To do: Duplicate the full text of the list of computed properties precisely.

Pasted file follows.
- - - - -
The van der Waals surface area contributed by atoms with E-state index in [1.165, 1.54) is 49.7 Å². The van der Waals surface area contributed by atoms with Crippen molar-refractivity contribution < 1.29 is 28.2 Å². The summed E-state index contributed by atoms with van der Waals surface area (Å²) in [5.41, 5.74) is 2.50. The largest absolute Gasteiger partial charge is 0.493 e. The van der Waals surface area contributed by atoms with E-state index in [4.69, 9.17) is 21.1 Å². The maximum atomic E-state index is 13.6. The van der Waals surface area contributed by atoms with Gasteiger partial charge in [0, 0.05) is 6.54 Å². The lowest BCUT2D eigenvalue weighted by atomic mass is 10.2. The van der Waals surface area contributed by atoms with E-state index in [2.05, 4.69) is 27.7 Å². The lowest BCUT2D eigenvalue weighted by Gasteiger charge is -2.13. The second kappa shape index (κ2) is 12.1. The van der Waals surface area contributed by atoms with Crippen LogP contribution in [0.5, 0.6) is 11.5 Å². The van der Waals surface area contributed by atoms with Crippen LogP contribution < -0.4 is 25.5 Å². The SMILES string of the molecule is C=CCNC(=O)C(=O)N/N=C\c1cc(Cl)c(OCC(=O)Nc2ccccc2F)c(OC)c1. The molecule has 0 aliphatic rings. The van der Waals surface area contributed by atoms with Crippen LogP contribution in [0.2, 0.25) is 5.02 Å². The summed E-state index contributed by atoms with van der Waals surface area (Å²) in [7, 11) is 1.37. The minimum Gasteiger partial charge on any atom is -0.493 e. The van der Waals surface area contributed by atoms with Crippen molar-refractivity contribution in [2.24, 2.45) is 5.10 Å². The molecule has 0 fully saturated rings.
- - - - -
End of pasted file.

The van der Waals surface area contributed by atoms with E-state index in [1.165, 1.54) is 49.7 Å². The van der Waals surface area contributed by atoms with Crippen molar-refractivity contribution < 1.29 is 28.2 Å². The summed E-state index contributed by atoms with van der Waals surface area (Å²) in [5.41, 5.74) is 2.50. The largest absolute Gasteiger partial charge is 0.493 e. The van der Waals surface area contributed by atoms with E-state index in [4.69, 9.17) is 21.1 Å². The maximum atomic E-state index is 13.6. The van der Waals surface area contributed by atoms with Gasteiger partial charge in [0, 0.05) is 6.54 Å². The lowest BCUT2D eigenvalue weighted by atomic mass is 10.2. The van der Waals surface area contributed by atoms with E-state index in [2.05, 4.69) is 27.7 Å². The lowest BCUT2D eigenvalue weighted by Gasteiger charge is -2.13. The second kappa shape index (κ2) is 12.1. The van der Waals surface area contributed by atoms with Crippen LogP contribution in [0.5, 0.6) is 11.5 Å². The van der Waals surface area contributed by atoms with Crippen LogP contribution < -0.4 is 25.5 Å². The SMILES string of the molecule is C=CCNC(=O)C(=O)N/N=C\c1cc(Cl)c(OCC(=O)Nc2ccccc2F)c(OC)c1. The molecule has 0 aliphatic rings. The van der Waals surface area contributed by atoms with Crippen LogP contribution in [0.2, 0.25) is 5.02 Å². The summed E-state index contributed by atoms with van der Waals surface area (Å²) in [7, 11) is 1.37. The minimum Gasteiger partial charge on any atom is -0.493 e. The van der Waals surface area contributed by atoms with Crippen molar-refractivity contribution in [2.24, 2.45) is 5.10 Å². The molecule has 0 fully saturated rings.